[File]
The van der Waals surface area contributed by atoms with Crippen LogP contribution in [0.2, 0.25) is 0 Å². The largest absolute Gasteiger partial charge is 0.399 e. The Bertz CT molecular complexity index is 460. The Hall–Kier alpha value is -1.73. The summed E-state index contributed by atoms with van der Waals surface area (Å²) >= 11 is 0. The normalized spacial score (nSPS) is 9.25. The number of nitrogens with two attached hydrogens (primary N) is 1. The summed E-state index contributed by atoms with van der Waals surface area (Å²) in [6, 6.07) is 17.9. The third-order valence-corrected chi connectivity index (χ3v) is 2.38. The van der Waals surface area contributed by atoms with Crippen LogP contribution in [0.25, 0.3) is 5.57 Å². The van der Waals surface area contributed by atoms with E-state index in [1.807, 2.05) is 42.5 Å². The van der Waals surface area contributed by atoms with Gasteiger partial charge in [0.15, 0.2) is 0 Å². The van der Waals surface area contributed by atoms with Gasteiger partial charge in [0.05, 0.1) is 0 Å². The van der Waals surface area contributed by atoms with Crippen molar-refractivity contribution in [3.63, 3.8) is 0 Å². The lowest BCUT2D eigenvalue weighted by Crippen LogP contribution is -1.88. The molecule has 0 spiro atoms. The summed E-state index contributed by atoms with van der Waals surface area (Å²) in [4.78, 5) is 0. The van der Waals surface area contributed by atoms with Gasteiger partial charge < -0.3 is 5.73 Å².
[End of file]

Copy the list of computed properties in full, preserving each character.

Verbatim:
The van der Waals surface area contributed by atoms with Crippen LogP contribution in [0.2, 0.25) is 0 Å². The largest absolute Gasteiger partial charge is 0.399 e. The Bertz CT molecular complexity index is 460. The Hall–Kier alpha value is -1.73. The summed E-state index contributed by atoms with van der Waals surface area (Å²) >= 11 is 0. The normalized spacial score (nSPS) is 9.25. The number of nitrogens with two attached hydrogens (primary N) is 1. The summed E-state index contributed by atoms with van der Waals surface area (Å²) in [6, 6.07) is 17.9. The third-order valence-corrected chi connectivity index (χ3v) is 2.38. The van der Waals surface area contributed by atoms with Crippen LogP contribution in [0.25, 0.3) is 5.57 Å². The van der Waals surface area contributed by atoms with E-state index in [1.807, 2.05) is 42.5 Å². The van der Waals surface area contributed by atoms with Gasteiger partial charge in [0.15, 0.2) is 0 Å². The van der Waals surface area contributed by atoms with Gasteiger partial charge in [0.05, 0.1) is 0 Å². The van der Waals surface area contributed by atoms with Crippen molar-refractivity contribution in [3.63, 3.8) is 0 Å². The lowest BCUT2D eigenvalue weighted by Crippen LogP contribution is -1.88. The molecule has 0 spiro atoms. The summed E-state index contributed by atoms with van der Waals surface area (Å²) in [4.78, 5) is 0. The van der Waals surface area contributed by atoms with Gasteiger partial charge < -0.3 is 5.73 Å².